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Are you in your dream job?

Most US workers want to change careers – poll.

NEW YORK, July 1 (Reuters) – So much for a dream job. Only 14% of US workers believe they have the perfect job and more than half want to change careers, according to a new poll released on Monday.

A Harris survey for the University of Phoenix in Arizona showed that the most coveted jobs are in the arts and sciences, business management, technology and healthcare, and that younger employees are more eager to find another type of work than older workers.

“It is not uncommon for working adults to consider one or multiple career changes,” Dr. Bill Pepicello, the president of the University of Phoenix, said in a statement announcing the results.

“Choosing one career path after high school or college and sticking with it for the rest of a career is becoming less common as the pace of business and technology quickly change jobs and industries.”

Nearly 80% of workers in their 20s said they wanted to change careers, followed by 64% of 30-somethings and 54% in their 40s.

Although the majority of workers said they had career plans when they were younger, 73% of them had not landed in the job they had expected.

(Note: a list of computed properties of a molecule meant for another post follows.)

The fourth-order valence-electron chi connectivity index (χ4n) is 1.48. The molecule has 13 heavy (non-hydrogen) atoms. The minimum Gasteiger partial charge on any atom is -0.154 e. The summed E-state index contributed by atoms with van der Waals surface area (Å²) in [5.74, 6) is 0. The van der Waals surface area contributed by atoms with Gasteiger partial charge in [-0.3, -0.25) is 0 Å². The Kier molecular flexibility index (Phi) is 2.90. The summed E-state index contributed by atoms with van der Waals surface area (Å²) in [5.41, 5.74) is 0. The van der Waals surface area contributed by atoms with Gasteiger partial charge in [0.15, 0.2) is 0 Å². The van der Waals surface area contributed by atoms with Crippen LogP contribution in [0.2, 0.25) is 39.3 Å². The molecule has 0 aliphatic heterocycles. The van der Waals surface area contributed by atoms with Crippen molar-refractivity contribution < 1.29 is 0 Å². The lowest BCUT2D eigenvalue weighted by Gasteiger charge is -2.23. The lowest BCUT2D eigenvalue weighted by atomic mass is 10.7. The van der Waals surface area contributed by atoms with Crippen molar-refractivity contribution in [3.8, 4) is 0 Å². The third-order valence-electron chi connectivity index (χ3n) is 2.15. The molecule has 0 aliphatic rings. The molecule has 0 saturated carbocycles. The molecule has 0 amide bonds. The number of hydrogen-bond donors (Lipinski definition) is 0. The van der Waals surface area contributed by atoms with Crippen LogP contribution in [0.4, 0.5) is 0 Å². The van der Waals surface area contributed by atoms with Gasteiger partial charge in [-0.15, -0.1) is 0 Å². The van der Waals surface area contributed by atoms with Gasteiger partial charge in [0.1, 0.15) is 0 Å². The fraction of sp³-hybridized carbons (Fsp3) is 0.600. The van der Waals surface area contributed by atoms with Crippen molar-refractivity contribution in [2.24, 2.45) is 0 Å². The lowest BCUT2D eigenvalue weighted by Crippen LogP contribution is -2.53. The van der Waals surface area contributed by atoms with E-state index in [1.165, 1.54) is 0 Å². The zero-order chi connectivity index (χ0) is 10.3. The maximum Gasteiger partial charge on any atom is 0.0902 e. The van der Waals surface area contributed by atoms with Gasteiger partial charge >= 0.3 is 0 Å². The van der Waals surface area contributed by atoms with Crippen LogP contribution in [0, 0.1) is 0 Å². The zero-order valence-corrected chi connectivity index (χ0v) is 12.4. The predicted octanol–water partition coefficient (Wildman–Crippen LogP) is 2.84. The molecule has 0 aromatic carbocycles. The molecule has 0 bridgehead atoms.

Women were more likely than men to be in a different job than they had anticipated, according to the poll, and college graduates tended to follow a planned career path more than non-graduates.

Even people running their own businesses were not happy, with only 20 saying they were in their desired careers.

Location was also important. Sixty percent of people living in San Francisco said they did not want to change careers. Twenty-two percent were likely to be in a dream job, compared to just eight percent of employees in Dallas-Ft, Worth and Los Angeles.

In New York City 62% of workers were somewhat interested in changing careers, compared to 67% of workers in Atlanta and 60% in Los Angeles.

Of the 14% of workers overall who were in their dream job, nearly 20% worked in business management, followed by 16% in healthcare.

Harris questioned 1,616 US adults for the online poll between April 18-26. It gave no margin of error for the survey.

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